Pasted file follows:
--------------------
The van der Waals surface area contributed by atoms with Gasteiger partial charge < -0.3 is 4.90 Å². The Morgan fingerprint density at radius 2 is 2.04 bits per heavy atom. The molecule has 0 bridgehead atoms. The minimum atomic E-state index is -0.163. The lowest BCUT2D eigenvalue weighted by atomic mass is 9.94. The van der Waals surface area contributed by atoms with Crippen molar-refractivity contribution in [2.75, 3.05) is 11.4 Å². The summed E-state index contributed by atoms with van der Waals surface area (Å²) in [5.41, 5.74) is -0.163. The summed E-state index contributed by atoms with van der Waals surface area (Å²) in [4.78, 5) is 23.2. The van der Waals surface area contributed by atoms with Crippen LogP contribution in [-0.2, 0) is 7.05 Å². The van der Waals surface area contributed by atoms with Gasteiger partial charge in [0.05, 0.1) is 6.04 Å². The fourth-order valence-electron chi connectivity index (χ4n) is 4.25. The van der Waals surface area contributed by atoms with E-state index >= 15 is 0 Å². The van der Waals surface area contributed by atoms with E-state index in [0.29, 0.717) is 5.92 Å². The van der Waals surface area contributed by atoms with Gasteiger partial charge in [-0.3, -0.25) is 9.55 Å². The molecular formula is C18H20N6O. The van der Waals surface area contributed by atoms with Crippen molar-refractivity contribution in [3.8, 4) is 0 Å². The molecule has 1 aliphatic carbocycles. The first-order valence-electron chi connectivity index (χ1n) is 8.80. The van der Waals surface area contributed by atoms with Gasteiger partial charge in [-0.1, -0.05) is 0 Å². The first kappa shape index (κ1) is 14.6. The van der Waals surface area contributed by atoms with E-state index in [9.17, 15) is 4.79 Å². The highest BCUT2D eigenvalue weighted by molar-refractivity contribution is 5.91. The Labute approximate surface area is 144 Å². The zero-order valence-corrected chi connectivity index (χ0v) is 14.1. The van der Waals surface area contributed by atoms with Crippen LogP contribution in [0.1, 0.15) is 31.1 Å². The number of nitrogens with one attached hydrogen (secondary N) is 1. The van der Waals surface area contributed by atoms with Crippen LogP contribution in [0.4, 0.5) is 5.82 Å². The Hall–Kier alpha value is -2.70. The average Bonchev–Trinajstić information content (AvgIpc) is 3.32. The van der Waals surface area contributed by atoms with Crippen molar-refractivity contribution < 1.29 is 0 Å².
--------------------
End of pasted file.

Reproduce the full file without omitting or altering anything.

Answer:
The van der Waals surface area contributed by atoms with Gasteiger partial charge < -0.3 is 4.90 Å². The Morgan fingerprint density at radius 2 is 2.04 bits per heavy atom. The molecule has 0 bridgehead atoms. The minimum atomic E-state index is -0.163. The lowest BCUT2D eigenvalue weighted by atomic mass is 9.94. The van der Waals surface area contributed by atoms with Crippen molar-refractivity contribution in [2.75, 3.05) is 11.4 Å². The summed E-state index contributed by atoms with van der Waals surface area (Å²) in [5.41, 5.74) is -0.163. The summed E-state index contributed by atoms with van der Waals surface area (Å²) in [4.78, 5) is 23.2. The van der Waals surface area contributed by atoms with Crippen LogP contribution in [-0.2, 0) is 7.05 Å². The van der Waals surface area contributed by atoms with Gasteiger partial charge in [0.05, 0.1) is 6.04 Å². The fourth-order valence-electron chi connectivity index (χ4n) is 4.25. The van der Waals surface area contributed by atoms with E-state index >= 15 is 0 Å². The van der Waals surface area contributed by atoms with E-state index in [0.29, 0.717) is 5.92 Å². The van der Waals surface area contributed by atoms with Gasteiger partial charge in [-0.3, -0.25) is 9.55 Å². The molecular formula is C18H20N6O. The van der Waals surface area contributed by atoms with Crippen molar-refractivity contribution in [3.8, 4) is 0 Å². The molecule has 1 aliphatic carbocycles. The first-order valence-electron chi connectivity index (χ1n) is 8.80. The van der Waals surface area contributed by atoms with Gasteiger partial charge in [-0.1, -0.05) is 0 Å². The first kappa shape index (κ1) is 14.6. The van der Waals surface area contributed by atoms with E-state index in [9.17, 15) is 4.79 Å². The highest BCUT2D eigenvalue weighted by molar-refractivity contribution is 5.91. The Labute approximate surface area is 144 Å². The zero-order valence-corrected chi connectivity index (χ0v) is 14.1. The van der Waals surface area contributed by atoms with Crippen LogP contribution in [0.1, 0.15) is 31.1 Å². The number of nitrogens with one attached hydrogen (secondary N) is 1. The van der Waals surface area contributed by atoms with Crippen LogP contribution in [0.4, 0.5) is 5.82 Å². The Hall–Kier alpha value is -2.70. The average Bonchev–Trinajstić information content (AvgIpc) is 3.32. The van der Waals surface area contributed by atoms with Crippen molar-refractivity contribution < 1.29 is 0 Å².